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John Gee Black Historical Center

John Gee Black Historical Center


Open Friday and Saturdays 10am - 3pm (Other Hours By Appointment)
Free Admission
lat: 38.8137247 long: -82.1974384

The John Gee Black Historical Center is a cultural and educational center to insure the preservation of tradition, culture, crafts, music and art of the African Americans in Southeastern Ohio and to educate our diverse people about African-American traditions and about the past and present contributions of African-Americans to this country.

John Gee, a skilled carpenter who built houses in Gallipolis, donated the land at 48 Pine Street for the first church edifice. During these times, Black Americans were usually buried in church cemeteries. But John Gee donated 4 acres of land at the end of Pine Street as a burial ground for the local black citizens.

In the fall of 1868, the African Methodist Episcopal Church was dedicated. Sometime in the 1880’s, the chapel was named for John Gee, it’s first great benefactor and one of the principal founders. For 180 years, services were held at the John Gee Chapel. But in August 1997, the last church services were held. The member/trustees  decided to donate the building to the black community to be used as a black historical center. Their desire was to create a living representation of the culture, heritage and contributions of Black Americans living in Southeastern Ohio.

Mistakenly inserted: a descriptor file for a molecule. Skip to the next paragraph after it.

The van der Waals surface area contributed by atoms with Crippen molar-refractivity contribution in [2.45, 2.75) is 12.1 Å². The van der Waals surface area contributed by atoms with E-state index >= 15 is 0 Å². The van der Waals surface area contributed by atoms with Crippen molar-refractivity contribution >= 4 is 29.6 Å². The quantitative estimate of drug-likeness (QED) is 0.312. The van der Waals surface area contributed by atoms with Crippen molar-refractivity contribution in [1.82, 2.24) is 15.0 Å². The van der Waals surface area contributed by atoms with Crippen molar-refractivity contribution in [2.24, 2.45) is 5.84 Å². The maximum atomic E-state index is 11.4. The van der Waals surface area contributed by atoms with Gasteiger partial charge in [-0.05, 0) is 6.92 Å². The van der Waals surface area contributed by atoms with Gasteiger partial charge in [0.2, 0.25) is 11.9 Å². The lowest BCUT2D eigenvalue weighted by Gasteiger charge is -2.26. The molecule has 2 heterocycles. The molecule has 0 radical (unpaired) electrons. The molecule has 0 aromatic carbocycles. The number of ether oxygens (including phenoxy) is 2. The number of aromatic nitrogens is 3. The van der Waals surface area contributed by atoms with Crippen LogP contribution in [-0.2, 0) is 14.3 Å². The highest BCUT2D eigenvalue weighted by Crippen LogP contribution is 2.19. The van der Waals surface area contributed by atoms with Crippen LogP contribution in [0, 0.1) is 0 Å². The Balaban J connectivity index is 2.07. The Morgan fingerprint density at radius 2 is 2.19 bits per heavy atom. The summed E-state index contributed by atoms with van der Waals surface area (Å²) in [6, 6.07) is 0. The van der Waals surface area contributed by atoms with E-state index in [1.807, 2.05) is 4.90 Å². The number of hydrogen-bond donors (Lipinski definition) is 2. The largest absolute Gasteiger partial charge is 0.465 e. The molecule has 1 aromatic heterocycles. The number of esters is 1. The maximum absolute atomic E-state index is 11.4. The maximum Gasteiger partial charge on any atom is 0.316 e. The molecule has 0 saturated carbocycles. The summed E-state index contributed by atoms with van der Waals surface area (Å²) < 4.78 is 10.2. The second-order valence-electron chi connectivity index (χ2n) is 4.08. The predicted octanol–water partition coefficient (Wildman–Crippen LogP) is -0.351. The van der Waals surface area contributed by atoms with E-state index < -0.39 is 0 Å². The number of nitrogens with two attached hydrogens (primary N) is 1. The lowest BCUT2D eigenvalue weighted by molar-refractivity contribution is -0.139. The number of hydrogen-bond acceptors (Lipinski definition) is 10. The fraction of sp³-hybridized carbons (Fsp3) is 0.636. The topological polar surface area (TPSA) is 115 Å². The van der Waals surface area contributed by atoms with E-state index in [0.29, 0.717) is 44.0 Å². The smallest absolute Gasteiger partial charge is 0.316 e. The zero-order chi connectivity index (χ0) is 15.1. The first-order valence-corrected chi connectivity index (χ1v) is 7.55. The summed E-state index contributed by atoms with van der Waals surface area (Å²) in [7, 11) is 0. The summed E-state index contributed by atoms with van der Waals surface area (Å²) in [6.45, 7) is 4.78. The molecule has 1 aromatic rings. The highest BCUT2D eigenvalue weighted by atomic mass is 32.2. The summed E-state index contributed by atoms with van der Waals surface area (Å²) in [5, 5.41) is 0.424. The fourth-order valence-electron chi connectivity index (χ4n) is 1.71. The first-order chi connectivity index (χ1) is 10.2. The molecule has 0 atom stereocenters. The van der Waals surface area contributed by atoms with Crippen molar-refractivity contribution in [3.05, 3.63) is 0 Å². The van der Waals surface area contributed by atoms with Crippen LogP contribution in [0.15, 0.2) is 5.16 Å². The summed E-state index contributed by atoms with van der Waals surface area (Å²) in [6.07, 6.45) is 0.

In June 1998, the member/trustees of the Chapel called an organizational meeting of people who had expressed an interest in preserving the Chapel. They called the new organization the John Gee Black Historical Center, Inc.

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